Bembridge"In former times visitors from Ryde to Bembridge either had to pass across the marsh of the harbour on the ferry boat or make a wide detour though Brading. A few years ago, however, the Brading Harbour Company threw a dam across the harbour, shutting oil the sea from 50 acres of land, which was reclaimed for building and agricultural purposes. A public road was made along the embankment across the harbour, and alongside of this road was run a railroad between St. Helens and Bembridge. The company also built the spacious Royal Spithead hotel at Bembridge in 1882. There is direct steamboat communication between Portsmouth and Bembridge during the summer months, the steamer running alongside a jetty in the harbour. By rail Bembridge is in direct communication with Brading, where passengers change for Ryde, Ventnor, Newport, Freshwater. &c.

Holy Trinity Church at Bembridge is a stone building in the Early English style, consisting of nave of five bays, south aisle, north and south porches, and chancel, with western tower and spire, clock, and three bells. A stained- glass window at the west end of a nave is to the memory of the Rev Sir Henry Thompson, the first incumbent of Bembridge from 1827 to 1835. The east window of the south chancel aisle was erected by the inhabitants to the memory of Miss Elizabeth Cope, who died in 1863. There are other interesting memorial windows in the church.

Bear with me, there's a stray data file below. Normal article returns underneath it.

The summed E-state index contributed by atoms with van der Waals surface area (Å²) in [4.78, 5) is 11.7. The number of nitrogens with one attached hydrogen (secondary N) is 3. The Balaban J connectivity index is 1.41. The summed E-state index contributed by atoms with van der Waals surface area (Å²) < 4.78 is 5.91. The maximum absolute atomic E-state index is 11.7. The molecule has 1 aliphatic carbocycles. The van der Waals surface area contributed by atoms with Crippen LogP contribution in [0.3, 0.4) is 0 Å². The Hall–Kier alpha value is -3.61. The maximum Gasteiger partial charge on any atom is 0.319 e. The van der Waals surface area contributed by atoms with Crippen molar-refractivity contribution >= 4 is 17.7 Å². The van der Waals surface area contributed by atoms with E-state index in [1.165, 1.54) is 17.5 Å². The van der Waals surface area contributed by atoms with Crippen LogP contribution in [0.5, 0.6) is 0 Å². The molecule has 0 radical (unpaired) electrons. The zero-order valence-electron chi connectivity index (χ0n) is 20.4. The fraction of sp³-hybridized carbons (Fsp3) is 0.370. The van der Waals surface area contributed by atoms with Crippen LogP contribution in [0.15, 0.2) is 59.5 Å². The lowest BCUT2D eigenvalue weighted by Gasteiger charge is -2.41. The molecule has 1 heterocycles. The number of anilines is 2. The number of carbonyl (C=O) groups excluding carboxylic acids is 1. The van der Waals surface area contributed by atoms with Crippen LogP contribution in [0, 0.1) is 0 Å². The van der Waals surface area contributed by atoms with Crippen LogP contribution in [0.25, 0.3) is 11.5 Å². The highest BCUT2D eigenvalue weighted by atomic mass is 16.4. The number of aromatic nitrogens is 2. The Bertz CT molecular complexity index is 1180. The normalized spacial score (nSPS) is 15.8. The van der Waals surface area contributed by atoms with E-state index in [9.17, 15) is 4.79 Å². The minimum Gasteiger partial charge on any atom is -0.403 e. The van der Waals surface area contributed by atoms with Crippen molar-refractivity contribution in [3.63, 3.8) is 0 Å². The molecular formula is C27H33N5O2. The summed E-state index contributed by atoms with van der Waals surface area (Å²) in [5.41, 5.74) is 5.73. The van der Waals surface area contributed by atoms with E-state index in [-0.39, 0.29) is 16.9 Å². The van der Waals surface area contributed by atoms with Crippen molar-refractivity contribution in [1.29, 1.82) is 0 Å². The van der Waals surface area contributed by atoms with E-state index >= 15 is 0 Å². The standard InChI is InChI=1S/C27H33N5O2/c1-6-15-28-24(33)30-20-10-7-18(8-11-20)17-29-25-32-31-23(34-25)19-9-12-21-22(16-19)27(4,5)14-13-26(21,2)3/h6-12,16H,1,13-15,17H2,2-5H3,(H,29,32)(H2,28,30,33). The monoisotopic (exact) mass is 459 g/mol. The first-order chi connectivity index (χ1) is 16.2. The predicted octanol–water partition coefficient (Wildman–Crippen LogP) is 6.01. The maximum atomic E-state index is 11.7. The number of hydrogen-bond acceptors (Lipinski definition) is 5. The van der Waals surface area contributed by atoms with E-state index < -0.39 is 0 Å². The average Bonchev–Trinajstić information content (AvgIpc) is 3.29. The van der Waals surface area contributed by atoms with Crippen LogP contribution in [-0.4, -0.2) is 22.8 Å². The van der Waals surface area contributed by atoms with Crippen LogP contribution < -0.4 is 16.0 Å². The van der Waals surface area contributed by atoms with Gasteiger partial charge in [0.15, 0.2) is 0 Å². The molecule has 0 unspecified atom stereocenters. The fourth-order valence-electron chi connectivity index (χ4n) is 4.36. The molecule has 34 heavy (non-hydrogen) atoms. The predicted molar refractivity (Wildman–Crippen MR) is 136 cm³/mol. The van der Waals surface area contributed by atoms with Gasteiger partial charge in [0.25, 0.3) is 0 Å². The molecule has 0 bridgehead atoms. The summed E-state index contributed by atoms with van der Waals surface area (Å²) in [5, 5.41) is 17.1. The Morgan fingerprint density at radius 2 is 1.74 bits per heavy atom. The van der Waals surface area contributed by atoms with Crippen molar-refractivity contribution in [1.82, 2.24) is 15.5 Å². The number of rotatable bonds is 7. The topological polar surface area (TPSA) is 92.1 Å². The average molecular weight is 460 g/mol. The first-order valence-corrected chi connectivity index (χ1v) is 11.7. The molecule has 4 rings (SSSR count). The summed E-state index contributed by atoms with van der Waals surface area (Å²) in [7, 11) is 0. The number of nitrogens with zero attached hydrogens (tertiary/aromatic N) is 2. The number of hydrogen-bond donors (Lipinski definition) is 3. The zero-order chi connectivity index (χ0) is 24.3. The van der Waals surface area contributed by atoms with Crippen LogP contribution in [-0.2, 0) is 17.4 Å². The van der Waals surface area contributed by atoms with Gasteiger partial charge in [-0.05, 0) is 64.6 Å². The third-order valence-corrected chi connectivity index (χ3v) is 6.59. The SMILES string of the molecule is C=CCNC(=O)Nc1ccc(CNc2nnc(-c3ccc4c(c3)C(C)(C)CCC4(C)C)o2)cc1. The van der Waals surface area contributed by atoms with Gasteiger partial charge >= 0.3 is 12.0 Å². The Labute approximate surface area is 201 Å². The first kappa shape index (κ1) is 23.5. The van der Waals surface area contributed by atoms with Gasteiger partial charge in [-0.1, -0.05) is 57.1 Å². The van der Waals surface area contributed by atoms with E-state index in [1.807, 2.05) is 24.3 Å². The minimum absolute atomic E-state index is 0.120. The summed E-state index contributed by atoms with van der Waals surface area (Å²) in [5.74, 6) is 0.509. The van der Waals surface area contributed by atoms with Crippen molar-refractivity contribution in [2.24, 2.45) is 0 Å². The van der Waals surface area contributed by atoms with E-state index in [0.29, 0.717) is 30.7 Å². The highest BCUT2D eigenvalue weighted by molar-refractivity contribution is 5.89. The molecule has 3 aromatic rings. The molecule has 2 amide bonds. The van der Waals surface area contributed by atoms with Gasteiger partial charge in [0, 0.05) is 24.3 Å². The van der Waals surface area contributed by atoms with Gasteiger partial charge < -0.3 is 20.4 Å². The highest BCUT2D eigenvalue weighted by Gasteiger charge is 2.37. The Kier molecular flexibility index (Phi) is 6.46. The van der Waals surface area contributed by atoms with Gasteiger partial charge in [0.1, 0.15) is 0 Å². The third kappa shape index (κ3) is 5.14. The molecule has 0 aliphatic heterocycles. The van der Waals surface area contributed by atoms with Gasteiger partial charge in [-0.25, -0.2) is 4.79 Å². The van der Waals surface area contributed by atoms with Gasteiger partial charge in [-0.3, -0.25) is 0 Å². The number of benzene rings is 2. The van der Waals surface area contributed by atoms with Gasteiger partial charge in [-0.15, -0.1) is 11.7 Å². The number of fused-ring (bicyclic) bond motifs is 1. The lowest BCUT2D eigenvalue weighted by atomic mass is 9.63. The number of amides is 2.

Deucie Avenue Bembridge


There is also a Wesleyan Chapel in the village, and plenty of accommodation for visitors. It is an exceedingly pretty place, at the extremity of a peninsula on the south borders of Brading Harbour.

Letters arrive at 8.30 a.m. and 2 p.m. for local delivery, and are dispatched at 10 a.m. and 7 p.m.

Proceeding in a south-westerly direction, we pass a pretty retired nook, Whitecliff Bay, which we have no doubt will some day be among the popular resorts of the Isle of Wight. Then stands before us in bold relief at the summit of the down a granite obelisk, erected by subscription, in memory of the second Earl of Yarborough, in 1849. It was first erected on the brow of the down, but afterwards removed to its present position to clear the site for the Bembridge Fort. The monument is a conspicuous mark from land and sea. A mile in the same direction brings us to ......." {Yaverland}

Bembridge Boot and Shoe maker - Family Butcher

The Minerva Isle of Wight Pictorial and Guide - circa 1900